“Eclipse” = Music of JEAN LANGLAIS – Soloists/Gloria Dei Cantores/ Elizabeth C. Patterson, conductor – Gloria Dei Cantores (2 CDs)

by | Nov 22, 2007 | Classical CD Reviews | 0 comments

“Eclipse” = Music of JEAN LANGLAIS: Psaume Solennel 1; Caritas Christi; Pastorale and Rondo; Mass, “Grant Us thy Peace”; Chant de paix; Three Short Anthems; Messe Solennelle; Venite et audite; Ave Maria, Ave Maris Stella; Tantum ergo; Fete; Messe en style ancien; Ceremony; Ubi caritas – Paul Tingley, Peter McKendree, Br. Jacob Witter, trumpet/ James Pfeiffer, Br. Mark Bushnell, trombone/ Br. Christopher Swidrak, tuba/ Br. Stephen Velie, timpani/ David Chalmers, James Jordan, Sharon Pfeiffer, organ/ Br. Richard Cragg, cantor/ Kathryn Shannon, soprano/ Gloria Dei Cantores/ Elizabeth C. Patterson, conductor – Gloria Dei Cantores GDCD041 (2 discs), 56:16, 62:21 *** [www.gdcchoir.org]:

Jean Langlais (1907-1991) is a well known composer and organist, both in the States and in Europe. His music is performed widely, and during his lifetime he was a much beloved figure who inspired many people to travel to his St. Clotilde Basilica in France in order to learn the art of improvisation from him. He was great friends with Messiaen (who liked his music, though the two are miles apart stylistically), and did much to promote Gregorian chant, one of his dearest loves.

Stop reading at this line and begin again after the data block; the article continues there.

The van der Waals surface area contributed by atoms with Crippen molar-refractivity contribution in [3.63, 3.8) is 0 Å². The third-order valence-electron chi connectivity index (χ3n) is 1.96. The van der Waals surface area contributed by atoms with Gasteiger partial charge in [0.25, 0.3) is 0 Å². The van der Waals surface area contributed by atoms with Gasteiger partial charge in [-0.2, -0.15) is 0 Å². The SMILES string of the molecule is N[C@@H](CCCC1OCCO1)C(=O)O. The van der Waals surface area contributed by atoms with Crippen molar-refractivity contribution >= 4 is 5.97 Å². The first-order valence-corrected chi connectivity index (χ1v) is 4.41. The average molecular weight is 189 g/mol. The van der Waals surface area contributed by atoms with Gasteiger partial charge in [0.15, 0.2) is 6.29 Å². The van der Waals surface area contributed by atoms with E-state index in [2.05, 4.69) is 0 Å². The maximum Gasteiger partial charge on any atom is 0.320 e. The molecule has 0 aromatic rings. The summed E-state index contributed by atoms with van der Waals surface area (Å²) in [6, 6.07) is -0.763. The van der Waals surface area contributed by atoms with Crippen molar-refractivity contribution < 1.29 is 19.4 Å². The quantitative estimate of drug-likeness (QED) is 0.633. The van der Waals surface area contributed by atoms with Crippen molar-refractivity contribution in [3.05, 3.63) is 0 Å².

These two CDs are about as good an introduction to his art as I know of, and the fabulous Gloria Dei Cantores sing with the enthusiasm and devotion that their fans have come to expect. They are an exceptionally wide-repertory group, and Elizabeth Patterson has worked miracles in keeping them so excellently consistent over the years.

This recording gives us choral, brass, organ, and mixtures of all three. The brass has some problems in places, the Pastorale and Rondo sounding as if it needed more rehearsal. And I must warn newcomers that Langlais’s art is not one that bowls you over; he was an intensely religious man, and his music is something that is personal and devotional in extremis. It is not something that throws catchy tunes in your face and has you humming all day. In fact, I can easily see many people disliking this music on first hearing. This is because it is so caught up in the realm of the spiritual that it sounds out of place if not heard in a churchly setting. I am not sure that deep down the composer even intended for this music to live and breathe outside of an ecclesiastical forum, and at times I almost feel as though I am eavesdropping on a conversation between him and God that I was not meant to hear.

 So keep this in mind before you buy. This is not music everyone will enjoy, and even those who have heard it in church may not react to it the same way in their living rooms. That being said, this production, despite some flaws, has great singing and is one of the few ways to come to know this man’s work. The sound, taken down at the Church of the Transfiguration in Orleans, Mass., is first rate.

— Steven Ritter

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